By Alec Matuszak
Everyday people use drugs for a variety of reasons. Some may use prescription drugs, as prescribed by a doctor. Others may use drugs like marijuana recreationally, to enhance a good time or become more social with friends. For whatever reason people use drugs, they can be found within almost any community, including college campuses.
According to a 2015 University of Michigan news article, student drug use, especially marijuana use, has signifcantly increased since 1991. The percentage of daily marijuana users has increased from 3.5 percent in 2011 to 5.1 percent in 2013. Why the increase in usage? There could be many reasons. First, according to Pew Research Center, about 69 percent of Americans believe that alcohol is more harmful than marijuana. Second, the increase in daily marijuana use could be due to how easy it is to obtain. A 2009 Columbia University study found that 40 percent of teens could get marijuana within a day, with some even stating it is easier to get marijuana than cigarettes.
Although these statistics may seem quite troubling, the fact is that marijuana is safer than many of the other drugs that college students could be taking, like Xanax or cocaine. According to DoSomething. org, a website for young adults to inspire social change, about two in three college students are ofered prescription drugs by their senior year. According to addictionhope.com, cocaine is more popular at clubs and parties, and is used to increase euphoria and pleasure.
Rich Grillo, a junior psychology major, admits that the possibility of drugs on LIU Post’s campus scares him a bit. “Some people behave a little diferently when times are tough, especially around fnals week,” he said. “I could see how the stress could get to them and make them do something like that, but I would never do it myself,” he said. Grillo’s solution to the problem? “Make fnals easier,” he joked. “Honestly, I think [Post] does a pretty good job. I think they could be a little more open about it. Talk to people; see what help they need. I feel like they kind of forget that we’re people and also students,” he said.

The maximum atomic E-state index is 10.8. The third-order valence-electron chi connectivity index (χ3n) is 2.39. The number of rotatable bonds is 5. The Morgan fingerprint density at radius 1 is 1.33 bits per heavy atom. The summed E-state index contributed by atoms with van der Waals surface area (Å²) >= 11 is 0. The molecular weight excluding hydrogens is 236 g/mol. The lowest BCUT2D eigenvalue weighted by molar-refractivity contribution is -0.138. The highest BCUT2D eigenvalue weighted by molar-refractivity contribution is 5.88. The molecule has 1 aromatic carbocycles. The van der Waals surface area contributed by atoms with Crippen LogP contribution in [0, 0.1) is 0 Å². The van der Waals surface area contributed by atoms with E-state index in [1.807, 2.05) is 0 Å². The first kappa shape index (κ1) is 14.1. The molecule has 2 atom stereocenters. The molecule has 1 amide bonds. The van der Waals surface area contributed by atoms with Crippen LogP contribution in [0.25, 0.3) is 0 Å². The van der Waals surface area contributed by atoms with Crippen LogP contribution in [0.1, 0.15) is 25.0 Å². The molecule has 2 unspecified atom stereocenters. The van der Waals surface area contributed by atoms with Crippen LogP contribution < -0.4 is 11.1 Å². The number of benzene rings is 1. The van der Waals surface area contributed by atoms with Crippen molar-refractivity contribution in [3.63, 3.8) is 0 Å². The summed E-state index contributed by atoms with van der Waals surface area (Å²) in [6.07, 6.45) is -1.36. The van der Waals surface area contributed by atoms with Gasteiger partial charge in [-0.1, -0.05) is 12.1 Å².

Charlie Moerler, a senior broadcasting major, feels uncomfortable around students who do drugs. “It’s a little sketchy. I have no problem with the people who do [drugs] but I don’t like when people walk around campus and you can clearly smell that it’s on them,” he said. Regarding Xanax and Adderall usage during fnals week, Moerler thinks there is a line that shouldn’t be crossed. “I don’t have a problem with people [using], I have a problem when people overuse it,” he said. “I think it kind of gets in their head that fnals may be a little too difcult and that taking Adderall and other stuf like that is the only way to pass them, and get through them easier,” he said. Finally, Moerler believes that drug cases on campus should be carried out on an individual, caseby-case basis.
According to the LIU Post campus drug policy, “The Campus supports federal, state and local laws regarding illegal drugs, narcotics and other controlled substances. Possession or sale of such drugs is a violation of applicable laws and Campus policy.”
Associate Dean of Students, Adam Grohman stated that LIU Post supports all state and federal regulations related to the possession or personal use of illegal substances. Grohman stated that the Office of Community Standards assists students “in addressing matters as related to the use of illegal substances so that they can ensure success both in and out of the classroom environments.” The LIU website states that the “mission of the Office of Community standards is to promote student understanding of rights and responsibilities as individuals and as members of the Campus community.” This office is responsible for the handing down of punishments to students who violate the Code of Conduct.
According to the LIU Annual Security and Fire Safety report, which is publicly available on the LIU website, there were 193 drug and liquor arrests, on Post’s campus in 2014, the most recent year reported.
For counseling information on campus, visit the Center for Healthy Living or contact Lynne Schwartz at 516-299-4162 or lynne. firstname.lastname@example.org